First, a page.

Finding Inspiration with Sustainable Lighting Technologies

Few could capture light on canvas like Rembrandt. The 17th century Dutch artist was such a master of telling stories and evoking mood with light that his techniques have since been embraced not only by fellow painters but by photographers and cinematographers, among many others. Rembrandt often used light from a single source in his portraits, casting that light onto his subject. As in The Man in Oriental Dress or Portrait of Joris de Caullery (both 1632), he created a dramatic theatrical effect with a beam of light, something akin to a stage spotlight that illuminated the head and shoulders of the main figure while leaving the rest in shadow.

He even inspired “Rembrandt lighting,” a technique of capturing light still used today in the visual arts. What one sees is a triangle of light falling beneath the subject’s eye and on the shaded side of the face. The effect is stark and dramatic, in which a distillation of light and shadow enhances the subject’s relationship to the physical world while also calling attention to the subject’s interiority. This use of light and shadow suggests something elemental about what it means to be human.

Rembrandt would have been a fine photographer, and devoted cinephiles can spot his influence on Murnau’s Nosferatu or in the works of Bergman, Antonioni, Hitchcock, and so on. He would have made a wonderful architect, too. After all, he was adept at conveying the relationship between light—natural or man-made; usually light from a candlestick—and the physical spaces that contained his subjects. He was drawn to light and to the full range of feelings that light could evoke, and one can only marvel at how he managed to convey all of this nuance on a two-dimensional canvas. Even if by intuition only, we each grasp the essential role of light. In the realm of higher education, we are aware of the ways in which lighting technologies can transform indoor and outdoor spaces on campus. Light makes our campuses safer and more functional, and the way we use lighting technologies can magnify the beauty of our architectural spaces and campus grounds. On-campus lighting also works as a powerful recruitment tool for prospective students, faculty, and staff. Rembrandt’s mastery of creating light to inspire a range of feelings teaches a lesson about the role light plays in altering our perceptions of the material world. We can internalize this lesson and apply it as we endeavor to unlock the full potential of what our campuses offer.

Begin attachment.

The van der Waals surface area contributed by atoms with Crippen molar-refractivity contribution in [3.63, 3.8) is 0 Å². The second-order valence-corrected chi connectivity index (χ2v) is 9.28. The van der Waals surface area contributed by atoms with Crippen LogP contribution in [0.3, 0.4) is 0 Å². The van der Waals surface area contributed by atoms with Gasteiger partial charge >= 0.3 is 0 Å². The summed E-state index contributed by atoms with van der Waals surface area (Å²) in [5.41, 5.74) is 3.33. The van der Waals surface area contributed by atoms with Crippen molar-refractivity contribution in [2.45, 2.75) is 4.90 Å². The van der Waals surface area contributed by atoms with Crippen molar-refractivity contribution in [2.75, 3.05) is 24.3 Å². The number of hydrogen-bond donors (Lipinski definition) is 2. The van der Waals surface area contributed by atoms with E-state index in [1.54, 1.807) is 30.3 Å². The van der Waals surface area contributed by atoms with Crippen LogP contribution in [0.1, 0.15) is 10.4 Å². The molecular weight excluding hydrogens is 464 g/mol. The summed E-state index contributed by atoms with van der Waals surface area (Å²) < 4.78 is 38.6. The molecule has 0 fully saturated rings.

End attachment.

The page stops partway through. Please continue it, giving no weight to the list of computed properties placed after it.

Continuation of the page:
When Lighting Goes Wrong

At various points in our daily lives, we are often spoiled by good lighting. This situation is ideal, an indication that a balance has been struck between aesthetics and functionality. Such moments may happen as we sip coffee and read at the library, or as we work on our computers in the office, classroom, or wherever we spend the majority of our time on campus. When lighting works, we tend not to notice it. But we certainly do take notice when lighting is insufficient—if we cannot see as we should, or when light is harsh, uninviting, or distracting in its artificiality. Such problems may reflect a larger concern, in which the architectural space has been conceived as an object to be viewed from a detached position rather than as a habitat to be experienced. When lighting goes wrong, it may be due to the lighting technologies already in place or to a lack of natural light, or both.

Occupants are uncomfortable in poor lighting, and it is not uncommon for spaces either to have too little or too much light. Moreover, harsh or dim spaces can hinder people’s progress in working and learning. When lighting goes wrong, it can make people sluggish, impact their moods, or even cause anxiety.

Interior Lighting Options: Beauty, Functionality, and Sustainability

Occupants of any space, indoor and outdoor exterior alike, need lighting that provides adequate visibility. This point, while obvious, is too often overlooked at the design stage. To design with lighting in mind allows for quality lighting conditions. Product teams can provide not only functional and comfortable spaces, but those that are sustainable, efficient, and cost effective.